Menzie Off topic, but here goes anyway. Regarding global warming, in case you missed it there’s an interesting and short paper on NBER from last month (#17092) that looks at the impact of global warming on agricultural profits in the US and Africa. What’s different about this paper is that they look at a very wide range of results based on 20 different climate models rather than just one or two dominant models (e.g., the Hadley model). They incorporate two kinds of uncertainty; uncertainty about the economic relationships between temperature and profts as well as uncertainty about climate models themselves. Not surprisingly the magnitude of the uncertainty greatly increases, but what is surprising is that the range of uncertainty is pretty much the same for both the US and Africa. One reason is that US farmers show zero tendency to adapt.

  47. Mark A. Sadowski

    Jim Glass,
    Proper understanding of the historical facts is important because it tells us who legitimately can claim to be addressing the debt problem going forward. Once one realizes the Republicans have never worried about debt (except for Eisenhower, and based on how he was received by fellow Republicans, it’s questionable whether he was a “real” Republican) it’s easy to see the proposals they offer, especially now, are more about tax cuts than anything remotely resembling fiscal responsibility.
    Case in point, part of the recent debt negotiations have included a discussion of a tax overhaul. As part of this discussion the Republicans insisted that a trigger be included so that if a tax reform act is not passed by 2012 then the individual mandate of PPACA will become null.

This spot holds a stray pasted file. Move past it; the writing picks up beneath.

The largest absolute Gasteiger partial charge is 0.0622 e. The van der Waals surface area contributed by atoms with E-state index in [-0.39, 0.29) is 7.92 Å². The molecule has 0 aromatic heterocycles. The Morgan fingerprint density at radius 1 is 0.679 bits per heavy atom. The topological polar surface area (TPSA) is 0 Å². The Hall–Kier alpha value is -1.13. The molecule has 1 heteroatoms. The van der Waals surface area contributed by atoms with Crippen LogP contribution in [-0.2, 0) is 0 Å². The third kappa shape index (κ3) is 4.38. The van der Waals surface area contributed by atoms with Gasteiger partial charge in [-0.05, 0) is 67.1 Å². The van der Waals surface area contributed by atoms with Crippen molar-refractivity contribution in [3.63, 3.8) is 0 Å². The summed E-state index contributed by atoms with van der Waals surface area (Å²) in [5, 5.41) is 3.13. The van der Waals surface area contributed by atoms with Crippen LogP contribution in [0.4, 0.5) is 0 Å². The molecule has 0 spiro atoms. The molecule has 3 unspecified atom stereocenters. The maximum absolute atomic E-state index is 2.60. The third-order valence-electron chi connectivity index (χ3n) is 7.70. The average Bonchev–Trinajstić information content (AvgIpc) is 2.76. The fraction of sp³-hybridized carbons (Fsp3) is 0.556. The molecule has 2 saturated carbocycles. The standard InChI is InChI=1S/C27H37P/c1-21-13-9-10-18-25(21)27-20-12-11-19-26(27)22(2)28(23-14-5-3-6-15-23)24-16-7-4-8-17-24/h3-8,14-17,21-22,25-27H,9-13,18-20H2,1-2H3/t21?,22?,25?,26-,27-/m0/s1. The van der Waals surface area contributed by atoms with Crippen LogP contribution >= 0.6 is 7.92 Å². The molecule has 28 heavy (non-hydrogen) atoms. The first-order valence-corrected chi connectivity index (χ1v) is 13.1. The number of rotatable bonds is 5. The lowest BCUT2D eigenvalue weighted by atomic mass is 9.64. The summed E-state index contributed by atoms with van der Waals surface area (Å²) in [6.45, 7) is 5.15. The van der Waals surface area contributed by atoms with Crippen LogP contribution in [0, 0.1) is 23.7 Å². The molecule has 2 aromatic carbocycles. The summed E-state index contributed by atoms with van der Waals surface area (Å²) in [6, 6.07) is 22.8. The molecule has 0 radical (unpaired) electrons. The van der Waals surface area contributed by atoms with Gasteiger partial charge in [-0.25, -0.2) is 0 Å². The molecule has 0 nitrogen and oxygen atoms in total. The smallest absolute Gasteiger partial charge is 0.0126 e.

Everyone who read the original Heritage Foundation report on healthcare reform from 20 years ago knows that the individual mandate is essential to healthcare reform. Thus eliminating it is key to eliminating PPACA. And PPACA, unlike all the major legislative acts the Republicans passed in the last decade actually reduces the deficits, as well as the rate of growth in healthcare costs, which is the key to reducing the rate of growth in entitlement spending.
    The point is, once you understand the Republican’s true motives it’s easy to peer behind their “fiscal responsibility” BS and see that they are the ones almost entirely responsible for our poor fiscal situation, past, present and future. Absolutely, nothing they are proposing right now will make our fiscal situation better once you take the time to really analyze it. They’re only concerned about three things: 1) tax cuts, 2) tax cuts and 3) tax cuts (in that order).
    I would suggest that the $182 billion that ARRA added to the deficit in FY 2009 is chump change. If you subtract it from Bush’s contribution it only reduces his total by 3%. On the other hand if you subtract the amount EGTRRA added to the deficit in FY 2001 ($61 billion) it reduces Clinton’s contribution by about 4%. That kind of consistency (assuming you are really interested in consistency) is only going to make your case worse, not better.

  48. Jim Glass

    Jim Glass, Proper understanding of the historical facts is important because it tells us who legitimately can claim to be addressing the debt problem going forward. Once one realizes the Republicans have never worried about debt … it’s easy to see the proposals they offer, especially now, are more about tax cuts than anything remotely resembling fiscal responsibility.
    And who is mostly — and proudly so — responsible for the $100 trillion present value in unfunded entitlements? Which will in the next 35 years add *double* the points of GDP to the debt as have been incurred in the last 200 years?